Bruce Power was pleased to participate in the International Atomic Energy Association’s (IAEA) Operational Safety and Review Team (OSART) mission last December.

Bruce Power was put forward for this review in 2014 by the Canadian Nuclear Safety Commission (CNSC), Canada’s independent nuclear regulator and an active participant in the international nuclear community. The OSART Program has been in place since 1982 to support continuous operational safety improvements in Nuclear Power Plants worldwide and provide opportunities to IAEA member states to share best practices identified through these reviews to other nuclear operators.

The OSART review focused on operational safety of Bruce B and the objective of this mission was to objectively assess safety performance using the IAEA’s Safety Standards as reference and propose areas where further improvements could be considered by the Bruce B management. The good practices identified at Bruce B will be disseminated to the rest of the nuclear community by the IAEA. The review covered the areas of leadership and management for safety; training and qualification; operations; maintenance; technical support; operating experience; radiation protection; chemistry; emergency planning and preparedness, accident management, human, technology and organization interaction and long term operation.

Experts from the IAEA as part of this mission were from Brazil, Bulgaria, Czech Republic, Hungary, India, Finland, France, Romania, Russia, Slovakia, Sweden, the UK and the US.

The Bruce B OSART report, released in May 2016, identified areas for improvement as part of the company’s journey to excellence while allowing reviewers the opportunity to identify strengths at Bruce Power that can be shared internationally.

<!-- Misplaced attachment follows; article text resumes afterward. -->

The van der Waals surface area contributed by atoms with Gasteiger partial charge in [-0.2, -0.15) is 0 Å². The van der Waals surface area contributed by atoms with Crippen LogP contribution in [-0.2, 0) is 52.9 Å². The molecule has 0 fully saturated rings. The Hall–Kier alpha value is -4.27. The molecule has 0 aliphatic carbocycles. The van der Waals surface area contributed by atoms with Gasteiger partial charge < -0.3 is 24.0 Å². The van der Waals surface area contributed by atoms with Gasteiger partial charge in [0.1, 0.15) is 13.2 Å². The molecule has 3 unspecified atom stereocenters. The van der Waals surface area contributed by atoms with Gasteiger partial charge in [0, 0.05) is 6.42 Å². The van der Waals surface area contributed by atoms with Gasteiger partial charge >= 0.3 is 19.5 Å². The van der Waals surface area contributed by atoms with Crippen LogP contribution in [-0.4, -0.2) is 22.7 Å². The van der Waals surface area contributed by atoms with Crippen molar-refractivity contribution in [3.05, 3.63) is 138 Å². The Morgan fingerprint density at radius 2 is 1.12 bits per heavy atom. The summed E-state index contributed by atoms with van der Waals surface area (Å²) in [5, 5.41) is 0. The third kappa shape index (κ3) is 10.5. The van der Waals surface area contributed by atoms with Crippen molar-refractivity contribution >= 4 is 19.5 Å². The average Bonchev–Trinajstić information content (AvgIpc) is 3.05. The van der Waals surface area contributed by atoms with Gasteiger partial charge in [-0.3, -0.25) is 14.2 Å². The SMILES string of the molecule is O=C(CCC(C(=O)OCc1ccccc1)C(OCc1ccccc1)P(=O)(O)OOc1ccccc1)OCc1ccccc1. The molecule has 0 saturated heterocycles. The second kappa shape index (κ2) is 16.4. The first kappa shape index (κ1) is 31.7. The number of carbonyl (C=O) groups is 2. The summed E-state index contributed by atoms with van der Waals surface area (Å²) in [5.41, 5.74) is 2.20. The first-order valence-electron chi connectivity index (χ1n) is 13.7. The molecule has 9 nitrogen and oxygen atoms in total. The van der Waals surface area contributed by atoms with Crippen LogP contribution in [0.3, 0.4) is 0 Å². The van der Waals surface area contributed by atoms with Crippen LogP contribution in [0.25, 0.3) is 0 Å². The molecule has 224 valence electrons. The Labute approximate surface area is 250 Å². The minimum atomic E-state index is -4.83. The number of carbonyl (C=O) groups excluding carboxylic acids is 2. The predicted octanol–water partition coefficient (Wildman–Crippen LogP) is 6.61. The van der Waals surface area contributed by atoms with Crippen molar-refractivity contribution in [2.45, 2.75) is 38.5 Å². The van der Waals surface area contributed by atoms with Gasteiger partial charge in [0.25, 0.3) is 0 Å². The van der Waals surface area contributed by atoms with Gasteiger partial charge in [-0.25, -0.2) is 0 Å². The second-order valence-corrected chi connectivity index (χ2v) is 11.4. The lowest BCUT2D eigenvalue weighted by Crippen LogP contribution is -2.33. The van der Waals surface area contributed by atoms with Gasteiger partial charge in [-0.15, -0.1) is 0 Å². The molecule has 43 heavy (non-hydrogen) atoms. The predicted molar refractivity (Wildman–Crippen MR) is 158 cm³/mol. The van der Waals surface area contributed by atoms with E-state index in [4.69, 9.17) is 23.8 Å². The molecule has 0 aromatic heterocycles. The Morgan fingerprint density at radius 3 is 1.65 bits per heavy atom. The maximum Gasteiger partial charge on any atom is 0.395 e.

Within this context, we are very pleased with both the report itself and the engagement and dialogue with IAEA experts during the review process. As such, we have sent a letter to the leader of the OSART Mission and communicated the findings of the report with our staff and the public. Given the report itself is quite technical, we have summarized the key findings for our staff and are committed to explaining any of the findings to interested members of the public.

The report identifies 10 Good Practices, 25 Good Performances, 12 Suggestions and five Recommendations. In particular, the high standard set by the IAEA related to the identification of Good Practices in key areas such as planning for refurbishment and asset management, new tooling, safety, training, communications and emergency preparedness are all areas we have focused on in recent years, and we look forward to building on these strengths.

Upon reading the report, the Canadian Nuclear Safety Commission (CNSC) emphasized Bruce Power is meeting all current regulatory requirements, and the recommendations and suggestions of the OSART mission report are considered to be improvements to existing safe practices.